CAMEROON, Cameroon — The first-ever treaty to ban nuclear weapons entered into force on Friday, hailed as a historic step to rid the world of its deadliest weapons but strongly opposed by the world's nuclear-armed nations. The Treaty on the Prohibition of Nuclear Weapons is now part of international law, culminating a decades-long campaign aimed at preventing a repetition of the U.S. atomic bombings of Hiroshima and Nagasaki at the end of World War II. But getting all nations to ratify the treaty requiring them to never own such weapons seems daunting, if not impossible, in the current global climate. When the treaty was approved by the U.N. General Assembly in July 2017, more than 120 approved it. But none of the nine countries known or believed to possess nuclear weapons — the United States, Russia, Britain, China, France, India, Pakistan, North Korea and Israel — supported it and neither did the 30-nation NATO alliance. Japan, the world's only country to suffer nuclear attacks, also does not support the treaty, even though the aged survivors of the bombings in 1945 strongly push for it to do so. Japan on its own renounces use and possession of nuclear weapons, but the government has said pursuing a treaty ban is not realistic with nuclear and non-nuclear states so sharply divided over it. Nonetheless, Beatrice Fihn, executive director of the International Campaign to Abolish Nuclear Weapons, the 2017 Nobel Peace Prize-winning coalition whose work helped spearhead the treaty, called it “a really big day for international law, for the United Nations and for survivors of Hiroshima and Nagasaki.” The treaty received its 50th ratification on Oct. 24, triggering a 90-day period before its entry into force on Jan. 22. As of Thursday, Fihn told The Associated Press that 61 countries had ratified the treaty, with another ratification possible on Friday, and “from Friday, nuclear weapons will be banned by international law” in all those countries. The treaty requires that all ratifying countries “never under any circumstances ... develop, test, produce, manufacture, otherwise acquire, possess or stockpile nuclear weapons or other nuclear explosive devices.” It also bans any transfer or use of nuclear weapons or nuclear explosive devices — and the threat to use such weapons — and requires parties to promote the treaty to other countries. Fihn said the treaty is “really, really significant” because it will now be a key legal instrument, along with the Geneva Conventions on conduct toward civilians and soldiers during war and the conventions banning chemical and biological weapons and land mines. U.N. Secretary-General Antonio Guterres said the treaty demonstrated support for multilateral approaches to nuclear disarmament. “Nuclear weapons pose growing dangers and the world needs urgent action to ensure their elimination and prevent the catastrophic human and environmental consequences any use would cause,” he said in a video message. “The elimination of nuclear weapons remains the highest disarmament priority of the United Nations.” But not for the nuclear powers. As the treaty was approaching the 50 ratifications needed to trigger its entry into force, the Trump administration wrote a letter to countries that signed it saying they made “a strategic error” and urging them to rescind their ratification. The letter said the treaty “turns back the clock on verification and disarmament" and would endanger the half-century-old Nuclear Nonproliferation Treaty, considered the cornerstone of nonproliferation efforts. Fihn countered at the time that a ban could not undermine nonproliferation since it was "the end goal of the Nonproliferation Treaty.” Daryl Kimball, executive director of the Arms Control Association, said the treaty’s arrival was a historic step forward in efforts to free the world of nuclear weapons and “hopefully will compel renewed action by nuclear-weapon states to fulfil their commitment to the complete elimination of nuclear weapons.” Fihn said in an interview that the campaign sees strong public support for the treaty in NATO countries and growing political pressure, citing Belgium and Spain. “We will not stop until we get everyone on board,” she said. It will also be campaigning for divestment — pressuring financial institutions to stop giving capital to between 30 and 40 companies involved in nuclear weapons and missile production including Airbus, Boeing and Lockheed Martin. Edith M. Lederer, The Associated Press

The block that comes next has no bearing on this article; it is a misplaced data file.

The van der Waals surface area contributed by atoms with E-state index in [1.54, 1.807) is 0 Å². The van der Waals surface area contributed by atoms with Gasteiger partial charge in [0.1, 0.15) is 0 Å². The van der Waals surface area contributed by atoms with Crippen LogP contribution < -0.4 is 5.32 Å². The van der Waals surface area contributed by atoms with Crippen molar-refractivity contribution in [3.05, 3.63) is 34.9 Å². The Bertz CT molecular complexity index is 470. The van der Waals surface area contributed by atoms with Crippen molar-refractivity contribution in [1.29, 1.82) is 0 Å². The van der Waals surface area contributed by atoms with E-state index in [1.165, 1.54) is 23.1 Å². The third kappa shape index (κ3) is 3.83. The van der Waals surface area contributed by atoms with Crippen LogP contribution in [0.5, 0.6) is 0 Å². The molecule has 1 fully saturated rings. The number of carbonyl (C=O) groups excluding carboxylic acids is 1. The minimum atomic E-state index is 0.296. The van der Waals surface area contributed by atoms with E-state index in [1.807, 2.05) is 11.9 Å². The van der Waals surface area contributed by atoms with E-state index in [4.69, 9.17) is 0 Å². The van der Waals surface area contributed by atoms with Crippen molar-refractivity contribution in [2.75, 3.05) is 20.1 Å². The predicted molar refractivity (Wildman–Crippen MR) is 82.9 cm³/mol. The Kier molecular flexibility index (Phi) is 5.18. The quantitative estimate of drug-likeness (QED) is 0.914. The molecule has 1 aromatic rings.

Local businesses in Ottawa say they welcome provincial inspections of COVID-19 prevention protocols, but think the focus should remain on big box stores. An enforcement blitz in the Greater Toronto and Hamilton areas has uncovered numerous violations of those protocols at big box retailers, including failing to wear masks and ignoring physical distancing guidelines. During the first wave of the blitz, inspectors found only 70 per cent of sites they visited were adhering to the public health measures intended to curb the spread of COVID-19. Now similar inspections will be coming to the Ottawa area, focusing in on big box stores, but also other retailers, restaurants open for takeout and gas stations. Province should 'double down' on bigger stores "It is infuriating as a small business owner," said Karla Briones of the inspection results so far. Briones, who runs a number of franchises in Ottawa including Global Pet Foods and a Freshii restaurant, said she welcomes an inspection for COVID-19 violations but thinks the province should continue focusing on the biggest culprits. "Instead of going down to small business owners where we actually take care of our staff, we actually care about our customers, to double down on those big box retailers," said Briones. Mark Kaluski, chair of the Ottawa Coalition of Business Improvement Area, said his members also welcome an inspection, but the news about the crackdown comes as cold comfort to the small businesses that followed the rules and yet have been forced to close. Meanwhile big box stores have been allowed to remain open during the provincewide stay-at-home order. "You would think, given that they've been given this unchecked ability to sell as much as they want to, the very least they could do is be following the rules," Kaluski said. Blitz to focus on big box stores this weekend The province's Labour Minister Monte McNaughton said inspections have already been happening in the Ottawa area, but inspectors will be sweeping through big box stores this weekend. "I feel for them," said McNaughton about small businesses. "COVID-19 has clearly impacted so many families and small businesses here in Ontario. The sooner we get through this, the sooner we can get our numbers down, the sooner we can reopen." A spokesperson for the department said there have been 241 orders issued during COVID-19-related visits in the Ottawa area since the lockdown began.